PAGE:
Identity In Macbeth

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The concept of treason is the idea of a king in many areas of Europe during this period considered as anointed. That is to say, the king was the chosen one by God and thus, going against the king was to go against God Himself. Thus, if the opposite action towards the concept of kingship is so radical, then it mean that kingship weighed down and played the most important role in these setting or/and eras. In Richard II, the portrayal of kingship is more than just a title. For Richard, his status meant his existence―not precisely because it was his passion, but because it was his identity. His crown was an extension of his body. The mirror reflected more than his reflection―its reflection is his title. Richard could not differentiate himself…show more content…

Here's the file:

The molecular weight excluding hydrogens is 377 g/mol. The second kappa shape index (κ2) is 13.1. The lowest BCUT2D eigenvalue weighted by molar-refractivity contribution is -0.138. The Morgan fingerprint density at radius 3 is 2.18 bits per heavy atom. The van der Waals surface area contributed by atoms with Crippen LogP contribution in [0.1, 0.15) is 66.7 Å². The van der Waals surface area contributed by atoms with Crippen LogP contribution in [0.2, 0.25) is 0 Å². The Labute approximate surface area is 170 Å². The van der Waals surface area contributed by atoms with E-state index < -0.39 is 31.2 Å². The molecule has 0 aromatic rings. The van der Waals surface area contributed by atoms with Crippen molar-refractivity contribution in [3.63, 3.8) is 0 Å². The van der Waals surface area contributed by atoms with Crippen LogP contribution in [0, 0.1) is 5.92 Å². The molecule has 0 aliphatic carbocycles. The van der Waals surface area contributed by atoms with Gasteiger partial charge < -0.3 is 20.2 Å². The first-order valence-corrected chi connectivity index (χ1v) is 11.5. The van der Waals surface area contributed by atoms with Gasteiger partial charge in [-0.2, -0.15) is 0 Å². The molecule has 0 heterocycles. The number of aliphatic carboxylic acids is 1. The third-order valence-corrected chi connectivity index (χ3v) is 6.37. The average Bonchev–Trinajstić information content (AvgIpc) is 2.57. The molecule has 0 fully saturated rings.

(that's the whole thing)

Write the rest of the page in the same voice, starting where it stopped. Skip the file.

Macbeth escalated titles to reach and possess the ultimate for his identity―to be the best he was able to be and surpass it. The identity issue in this play was not associated with external factors such as world dominance, but rather internal factors instigated by the Lady Macbeth’s prodding and mostly the stimulation of the Weird Sisters’ prophecy. Through Macbeth the reader can be the witness of the other side of the coin from Richard’s point of view: committing treason―just as Bolingbroke indirectly did; but Macbeth intentionally plotting against the king’s crown and life. It is even shown through a psychological hallucination, since Macbeth’s unconscious desires arise when he decides to act upon his ambition: “Nature seems dead…While I threat, he lives; / Words to the heat of deeds too cold breath gives” (Macbeth 2.1:51,61-2). Similar to Richard’s concept of kingship, in Macbeth, Macduff shares the same words for kingship once the corpse of Duncan is discovered: “Most sacrilegious murder hath broke ope / The Lord’s anointed temple and stole thence / The life’s o’th’ building” (Macbeth
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